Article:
The lack of Flash is the one big reason my iPad is strictly for use when I absolutely, positively, cannot have my laptop with me.

    Give me back The Web That Worked - and get rid of this crazy patchwork bullshit you open-source jackasses decided we should have.

    • LimboSlam
      November 6, 2015 at 3:18 am

      Hey Edward, theres a browser called Pale Moon (an Open Source web browser forked off from the Firefox/Mozilla code) that will continue support for NPAPI plugins. This browser doesn't ride Firefox release cycle and so you don't have to worry about them abandoning Flash or any other stupid decision Firefox decided to make once they agreed to be Chrome/FXChrome.

      Pale Moon was developed for power users and puts users choice first above all. Hope you can come to like Open Source. :)

      LINK: https://www.palemoon.org/, https://www.palemoon.org/releasenotes.shtml and there beta: https://www.palemoon.org/WIP/.

  7. samoprekomene
    September 4, 2015 at 9:57 pm

    Why so much hate? It looks in tech news it's like hate-flash trend or what?

    • Mihir Patkar
      September 5, 2015 at 5:49 am

      We all took Taylor Swift's message far too seriously.

  8. Robert Backlund
    September 4, 2015 at 9:10 pm

    Hello,
    I do agree that in its current state and seemingly lack of interest in quickly patching security issues flash needs to change. I think that the best thing that could happen would be for Adobe to release Flash as open source software with a GPL license. If this were done there would probably be a lot of interest in keeping it alive along with increasing its feature set by open source developers. If this were to happen the 1,0000's of web developers and private individuals who have invested a lot of time in learning and using Flash over the years would not have to begin all over again with the tech of the month which at the moment happens to be HTML 5. So far my experience with the use of HTML 5 has been mixed and there are sites that I subscribe to, Lynda.com and Groove 3.com and You Tube that in my opinion are no where a good as when their videos were Flash based.

  9. Matthew Day
    September 4, 2015 at 9:06 pm

    Interesting that, Flash is supposed to be this evil CPU & battery hog, but on older systems, the Youtube Flash player works better than the HTML5

    • Mihir Patkar
      September 5, 2015 at 5:53 am

      How old are we talking here? Just curious, not arguing. I agree with you, but I only face this on a machine I built in 2006. 10 years is a pretty long time in tech terms.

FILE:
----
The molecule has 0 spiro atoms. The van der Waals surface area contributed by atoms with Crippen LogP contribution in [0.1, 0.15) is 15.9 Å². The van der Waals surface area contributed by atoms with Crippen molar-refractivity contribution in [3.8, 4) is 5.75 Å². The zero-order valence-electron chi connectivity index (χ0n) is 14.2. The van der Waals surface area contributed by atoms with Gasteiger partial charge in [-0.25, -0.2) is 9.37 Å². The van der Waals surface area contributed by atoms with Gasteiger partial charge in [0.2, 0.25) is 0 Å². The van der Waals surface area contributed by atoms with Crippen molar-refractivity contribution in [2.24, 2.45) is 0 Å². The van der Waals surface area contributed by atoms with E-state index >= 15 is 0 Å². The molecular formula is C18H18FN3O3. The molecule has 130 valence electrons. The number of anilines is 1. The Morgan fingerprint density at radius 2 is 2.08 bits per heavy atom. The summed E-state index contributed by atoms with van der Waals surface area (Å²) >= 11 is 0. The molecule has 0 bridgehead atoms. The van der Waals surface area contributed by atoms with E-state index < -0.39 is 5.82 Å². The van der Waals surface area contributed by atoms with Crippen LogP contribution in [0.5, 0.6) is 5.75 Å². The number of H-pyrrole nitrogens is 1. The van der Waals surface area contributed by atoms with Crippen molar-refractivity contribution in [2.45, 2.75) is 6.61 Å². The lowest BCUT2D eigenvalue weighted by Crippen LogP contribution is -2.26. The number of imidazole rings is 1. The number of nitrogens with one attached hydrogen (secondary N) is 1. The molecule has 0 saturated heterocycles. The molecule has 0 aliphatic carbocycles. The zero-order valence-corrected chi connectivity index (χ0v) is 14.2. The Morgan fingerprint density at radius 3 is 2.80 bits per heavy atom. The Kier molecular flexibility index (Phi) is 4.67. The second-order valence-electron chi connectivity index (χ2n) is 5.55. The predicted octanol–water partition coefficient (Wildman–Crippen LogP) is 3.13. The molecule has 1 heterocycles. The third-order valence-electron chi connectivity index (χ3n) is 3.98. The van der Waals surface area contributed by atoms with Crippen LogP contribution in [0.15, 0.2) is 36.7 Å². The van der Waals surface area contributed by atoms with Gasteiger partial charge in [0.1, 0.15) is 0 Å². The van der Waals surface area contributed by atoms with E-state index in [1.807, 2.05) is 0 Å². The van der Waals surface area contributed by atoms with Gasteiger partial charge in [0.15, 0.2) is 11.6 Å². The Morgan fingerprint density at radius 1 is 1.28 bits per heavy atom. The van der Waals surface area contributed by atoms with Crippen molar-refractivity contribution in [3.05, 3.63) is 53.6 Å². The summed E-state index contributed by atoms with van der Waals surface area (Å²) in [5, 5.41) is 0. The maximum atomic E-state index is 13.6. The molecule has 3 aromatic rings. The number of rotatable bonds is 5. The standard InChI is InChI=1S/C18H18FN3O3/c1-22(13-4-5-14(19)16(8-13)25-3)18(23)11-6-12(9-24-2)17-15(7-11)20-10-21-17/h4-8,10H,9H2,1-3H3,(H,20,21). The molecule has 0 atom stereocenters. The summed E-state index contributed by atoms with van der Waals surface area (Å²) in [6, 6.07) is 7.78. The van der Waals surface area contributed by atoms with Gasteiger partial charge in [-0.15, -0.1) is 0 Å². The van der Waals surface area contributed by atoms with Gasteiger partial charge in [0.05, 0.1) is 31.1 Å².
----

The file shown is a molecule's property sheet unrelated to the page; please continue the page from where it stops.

• Matthew Day
        September 6, 2015 at 6:01 pm

        A friend's old XP system Dell Dimension 8200 with a 2GHz P4 - yeah, pretty old.

        I guess Flash must be doing something right in its video codec though.

  10. Kandy Balyeat Harrell
    September 4, 2015 at 7:41 pm

    Check the Firefox instructions you provided. My latest version of Firefox doesn't have 'plug-ins' as a separate menu setting. You have to go down into the advanced settings, Content Settings, scroll down to the Plug-ins section, I changed that section's option to 'let me choose when to run a plug-in', then go into manage individual plug-ins to locate and disable Adobe Flash.

    • Mihir Patkar
      September 5, 2015 at 5:56 am

      Thanks for the quick guide, Kandy! What version of FF are you running?

      • Kandy Balyeat Harrell
        September 5, 2015 at 11:29 am

        Sorry, I was more tired than I thought when I read your instruction. I could have sworn I was in Firefox trying to follow your instructions. Nope...I was in Chrome. Sleep! It's an amazing thing! :) Never mind!

        • Mihir Patkar
          September 5, 2015 at 3:56 pm

          Hahaha no problem Kandy, it happens ;)

  11. fcd76218
    September 4, 2015 at 7:34 pm

    Unfortunately many sites still insist on using Flash and don't look like they will change to HTML5 or anything else anytime soon.

    • David Bobb
      September 5, 2015 at 12:17 am

      That's why the features of 'Flashblock' should be integrated into each browser by default. For those who don't know, Flashblock is a browser add-on for Firefox that blocks all Flash by default, but gives you the ability to 'click to play' flash things, as well as permanently 'whitelist' all flash objects from certain websites (ie: video streaming websites). It means that by default you are safe against all those drive-by exploits that use Flash vulnerabilities.

      Flash, at this point is considered a deprecated technology. HTML5 and AJAX can do at least 90% of the stuff that could only be done with Flash before (if you exclude browser-based games).

  12. Dan Lester
    September 4, 2015 at 6:38 pm

    You left out one important fact. Html5 may be more secure but it runs like crap. It requires a serious amount of cpu and video power to produce a video on the screen. And if your using any low end computer, It's going to stutter and lag like crazy. And that is why we have the youtube flash player addon. To override this new garbage that their shoving down our throats.

    • Edward Goldblatt
      September 6, 2015 at 8:41 am

      Thank you! This is what I've been saying ever since they built the video crap into the browser!

      • Uncle Ed McNerd
        September 7, 2015 at 11:40 pm

        All of this is true and reasonable. The bad thing is that even if it's horrendously efficient and fast and runs everything beautifully, Adobe has let it become a festering pile that provides a vector for numerous pieces of malware--and Adobe doesn't seem interested in fixing it. So we have a very nice way to do stuff that allows naughty people an easy way to make things go bad.

        Doesn't sound like a good trade, to me.

        • Edward Goldblatt
          September 8, 2015 at 12:13 am

          That's the nature of freeware. If you don't have security in place to protect against those sorts of weaknesses, that's on you. I'm sorry, but I'm not paying them money - I never would, but I acknowledge that I'm not doing so. That means I'm not a "customer", I'm just someone who has a computer with software on it.